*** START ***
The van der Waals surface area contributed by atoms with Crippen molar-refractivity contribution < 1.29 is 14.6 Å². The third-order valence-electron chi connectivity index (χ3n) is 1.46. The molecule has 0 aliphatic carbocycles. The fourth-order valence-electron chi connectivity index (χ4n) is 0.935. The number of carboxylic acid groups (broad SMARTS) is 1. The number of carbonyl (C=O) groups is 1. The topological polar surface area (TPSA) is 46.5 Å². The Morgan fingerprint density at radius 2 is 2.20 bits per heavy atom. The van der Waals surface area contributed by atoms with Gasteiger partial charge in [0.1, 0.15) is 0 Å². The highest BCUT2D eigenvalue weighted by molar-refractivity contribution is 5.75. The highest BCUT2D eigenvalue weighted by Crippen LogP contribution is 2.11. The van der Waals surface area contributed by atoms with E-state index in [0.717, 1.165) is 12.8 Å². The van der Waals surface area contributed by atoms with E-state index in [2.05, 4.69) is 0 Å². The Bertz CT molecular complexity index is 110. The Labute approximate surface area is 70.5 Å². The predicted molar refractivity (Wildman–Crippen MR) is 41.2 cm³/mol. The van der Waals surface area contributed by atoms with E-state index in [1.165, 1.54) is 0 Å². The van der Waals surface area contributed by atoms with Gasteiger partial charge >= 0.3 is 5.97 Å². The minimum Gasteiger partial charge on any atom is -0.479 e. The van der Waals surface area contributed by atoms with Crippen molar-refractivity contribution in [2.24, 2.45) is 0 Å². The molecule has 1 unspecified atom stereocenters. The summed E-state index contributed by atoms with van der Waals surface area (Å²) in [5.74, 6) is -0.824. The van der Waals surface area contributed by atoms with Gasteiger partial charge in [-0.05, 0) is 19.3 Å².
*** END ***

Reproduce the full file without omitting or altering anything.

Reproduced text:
The van der Waals surface area contributed by atoms with Crippen molar-refractivity contribution < 1.29 is 14.6 Å². The third-order valence-electron chi connectivity index (χ3n) is 1.46. The molecule has 0 aliphatic carbocycles. The fourth-order valence-electron chi connectivity index (χ4n) is 0.935. The number of carboxylic acid groups (broad SMARTS) is 1. The number of carbonyl (C=O) groups is 1. The topological polar surface area (TPSA) is 46.5 Å². The Morgan fingerprint density at radius 2 is 2.20 bits per heavy atom. The van der Waals surface area contributed by atoms with Gasteiger partial charge in [0.1, 0.15) is 0 Å². The highest BCUT2D eigenvalue weighted by molar-refractivity contribution is 5.75. The highest BCUT2D eigenvalue weighted by Crippen LogP contribution is 2.11. The van der Waals surface area contributed by atoms with E-state index in [0.717, 1.165) is 12.8 Å². The van der Waals surface area contributed by atoms with E-state index in [2.05, 4.69) is 0 Å². The Bertz CT molecular complexity index is 110. The Labute approximate surface area is 70.5 Å². The predicted molar refractivity (Wildman–Crippen MR) is 41.2 cm³/mol. The van der Waals surface area contributed by atoms with E-state index in [1.165, 1.54) is 0 Å². The van der Waals surface area contributed by atoms with Gasteiger partial charge >= 0.3 is 5.97 Å². The minimum Gasteiger partial charge on any atom is -0.479 e. The van der Waals surface area contributed by atoms with Crippen molar-refractivity contribution in [2.24, 2.45) is 0 Å². The molecule has 1 unspecified atom stereocenters. The summed E-state index contributed by atoms with van der Waals surface area (Å²) in [5.74, 6) is -0.824. The van der Waals surface area contributed by atoms with Gasteiger partial charge in [-0.05, 0) is 19.3 Å².